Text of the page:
They say you can’t fold a paper seven times, because its resistance gets too strong. The Hydraulic Press Youtube Channel set up to see if that myth really is true – with a hydraulic press, of course. The result was quite surprising (more info after the video):
The first folds went pretty easily by hand, but the folding got much harder fast. This happens for two reason: first of all, the number of layers doubles with each every fold. If you fold it once, you have 2 layers, if you fold it twice you have four layers and so on. If you fold it 7 times, you have 2 to the power of 7 layers, so 128 layers – quite a lot. Secondly, the relative size of the remaining paper is so small compared to the folds that it becomes much harder to bend. Add in the distortion caused by the wrinkles, and the paper simply doesn’t have enough flexibility to be bent again. I think this is what happens in this video, and this is why we see the mini-explosion. There may also be some air trapped within, pressurized and unable to go out.
But – you might say – why not go for a bigger sheet of paper? Wouldn’t it be easier to bend a bigger sheet of paper? Well yes, it would. The Mythbusters attempted the feat in 2009 with a giant sheet of paper and managed to bend it over 7 times with ease:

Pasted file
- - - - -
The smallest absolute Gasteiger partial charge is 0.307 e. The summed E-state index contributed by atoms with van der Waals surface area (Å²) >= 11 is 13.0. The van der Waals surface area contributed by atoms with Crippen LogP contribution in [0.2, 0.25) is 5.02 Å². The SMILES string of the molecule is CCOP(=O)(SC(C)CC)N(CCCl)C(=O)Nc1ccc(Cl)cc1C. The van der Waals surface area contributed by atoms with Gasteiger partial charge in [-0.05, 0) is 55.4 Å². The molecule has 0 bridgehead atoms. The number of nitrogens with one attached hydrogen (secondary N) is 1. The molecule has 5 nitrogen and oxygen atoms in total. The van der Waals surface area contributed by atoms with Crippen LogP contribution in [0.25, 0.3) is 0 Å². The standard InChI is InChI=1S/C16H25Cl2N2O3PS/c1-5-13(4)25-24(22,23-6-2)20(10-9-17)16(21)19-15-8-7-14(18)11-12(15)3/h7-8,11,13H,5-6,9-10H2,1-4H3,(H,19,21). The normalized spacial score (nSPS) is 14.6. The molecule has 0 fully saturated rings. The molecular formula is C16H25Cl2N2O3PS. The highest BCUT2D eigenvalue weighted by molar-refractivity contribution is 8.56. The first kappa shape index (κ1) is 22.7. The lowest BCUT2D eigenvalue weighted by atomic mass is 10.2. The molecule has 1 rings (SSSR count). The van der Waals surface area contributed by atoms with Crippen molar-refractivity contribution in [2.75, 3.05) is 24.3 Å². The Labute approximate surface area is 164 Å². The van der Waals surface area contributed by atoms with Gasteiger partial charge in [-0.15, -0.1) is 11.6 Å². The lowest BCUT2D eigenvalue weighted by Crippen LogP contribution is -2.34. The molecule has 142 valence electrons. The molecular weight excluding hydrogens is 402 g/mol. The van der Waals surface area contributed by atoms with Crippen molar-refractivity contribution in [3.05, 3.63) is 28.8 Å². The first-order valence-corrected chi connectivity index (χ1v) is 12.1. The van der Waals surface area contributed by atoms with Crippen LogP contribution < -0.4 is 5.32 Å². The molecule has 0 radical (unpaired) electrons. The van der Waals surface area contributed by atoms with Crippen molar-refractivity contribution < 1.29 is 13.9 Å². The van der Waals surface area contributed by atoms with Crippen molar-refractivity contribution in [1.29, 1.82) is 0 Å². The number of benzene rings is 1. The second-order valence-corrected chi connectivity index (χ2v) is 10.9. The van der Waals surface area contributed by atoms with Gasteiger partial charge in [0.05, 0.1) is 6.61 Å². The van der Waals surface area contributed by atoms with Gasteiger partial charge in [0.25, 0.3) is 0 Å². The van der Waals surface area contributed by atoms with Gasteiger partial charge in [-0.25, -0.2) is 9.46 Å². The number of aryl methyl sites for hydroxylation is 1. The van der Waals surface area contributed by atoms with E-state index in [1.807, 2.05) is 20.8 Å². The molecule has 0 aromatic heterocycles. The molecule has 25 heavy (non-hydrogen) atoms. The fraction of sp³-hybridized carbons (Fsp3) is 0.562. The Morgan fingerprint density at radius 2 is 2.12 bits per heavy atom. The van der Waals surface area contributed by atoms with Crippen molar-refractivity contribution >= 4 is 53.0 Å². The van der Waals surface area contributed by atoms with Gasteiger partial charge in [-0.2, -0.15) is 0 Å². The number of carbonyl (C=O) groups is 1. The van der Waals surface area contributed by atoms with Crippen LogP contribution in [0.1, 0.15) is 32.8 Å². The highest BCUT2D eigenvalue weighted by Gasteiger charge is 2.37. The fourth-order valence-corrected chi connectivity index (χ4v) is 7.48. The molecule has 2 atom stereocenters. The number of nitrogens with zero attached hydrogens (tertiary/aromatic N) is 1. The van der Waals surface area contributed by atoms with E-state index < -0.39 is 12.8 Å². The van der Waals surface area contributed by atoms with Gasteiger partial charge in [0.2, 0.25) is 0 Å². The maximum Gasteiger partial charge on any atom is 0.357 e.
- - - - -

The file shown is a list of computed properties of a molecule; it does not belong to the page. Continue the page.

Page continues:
Some people have managed to fold paper even more times, and there’s even some math analyzing how many times you can actually fold it in total – but that math was proven wrong by a high school student.
The current record for the most times a standard A4 has been folded in half is twelve, and was set by Britney Gallivan more than 10 years ago when she was only a high school student. What’s interesting is that mathematicians at the time thought it was impossible to fold it more than seven times using input human input energy, i.e. your hands. Britney wasn’t unusually strong — just very clever about it.